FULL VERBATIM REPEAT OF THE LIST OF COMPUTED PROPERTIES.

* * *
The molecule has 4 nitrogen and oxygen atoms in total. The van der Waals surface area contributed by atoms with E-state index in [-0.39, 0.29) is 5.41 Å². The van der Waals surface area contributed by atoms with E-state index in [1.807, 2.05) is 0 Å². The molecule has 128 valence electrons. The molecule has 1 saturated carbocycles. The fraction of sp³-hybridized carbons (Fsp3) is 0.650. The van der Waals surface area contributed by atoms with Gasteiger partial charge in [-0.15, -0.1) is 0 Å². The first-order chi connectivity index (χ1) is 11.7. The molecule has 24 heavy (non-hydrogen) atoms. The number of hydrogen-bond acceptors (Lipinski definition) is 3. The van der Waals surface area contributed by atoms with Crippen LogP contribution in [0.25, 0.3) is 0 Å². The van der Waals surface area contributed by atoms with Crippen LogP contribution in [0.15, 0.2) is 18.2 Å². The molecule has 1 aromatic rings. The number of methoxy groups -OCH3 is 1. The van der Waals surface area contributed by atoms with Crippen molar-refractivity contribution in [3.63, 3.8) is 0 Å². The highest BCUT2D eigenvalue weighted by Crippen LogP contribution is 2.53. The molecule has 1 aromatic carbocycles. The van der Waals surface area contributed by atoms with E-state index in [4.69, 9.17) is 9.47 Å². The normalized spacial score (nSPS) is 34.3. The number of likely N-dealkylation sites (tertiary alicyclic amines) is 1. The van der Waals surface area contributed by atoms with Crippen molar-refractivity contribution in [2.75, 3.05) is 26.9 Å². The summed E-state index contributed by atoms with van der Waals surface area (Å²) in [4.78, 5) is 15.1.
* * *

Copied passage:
The molecule has 4 nitrogen and oxygen atoms in total. The van der Waals surface area contributed by atoms with E-state index in [-0.39, 0.29) is 5.41 Å². The van der Waals surface area contributed by atoms with E-state index in [1.807, 2.05) is 0 Å². The molecule has 128 valence electrons. The molecule has 1 saturated carbocycles. The fraction of sp³-hybridized carbons (Fsp3) is 0.650. The van der Waals surface area contributed by atoms with Gasteiger partial charge in [-0.15, -0.1) is 0 Å². The first-order chi connectivity index (χ1) is 11.7. The molecule has 24 heavy (non-hydrogen) atoms. The number of hydrogen-bond acceptors (Lipinski definition) is 3. The van der Waals surface area contributed by atoms with Crippen LogP contribution in [0.25, 0.3) is 0 Å². The van der Waals surface area contributed by atoms with Crippen LogP contribution in [0.15, 0.2) is 18.2 Å². The molecule has 1 aromatic rings. The number of methoxy groups -OCH3 is 1. The van der Waals surface area contributed by atoms with Crippen molar-refractivity contribution in [3.63, 3.8) is 0 Å². The highest BCUT2D eigenvalue weighted by Crippen LogP contribution is 2.53. The molecule has 1 aromatic carbocycles. The van der Waals surface area contributed by atoms with E-state index in [4.69, 9.17) is 9.47 Å². The normalized spacial score (nSPS) is 34.3. The number of likely N-dealkylation sites (tertiary alicyclic amines) is 1. The van der Waals surface area contributed by atoms with Crippen molar-refractivity contribution in [2.75, 3.05) is 26.9 Å². The summed E-state index contributed by atoms with van der Waals surface area (Å²) in [4.78, 5) is 15.1.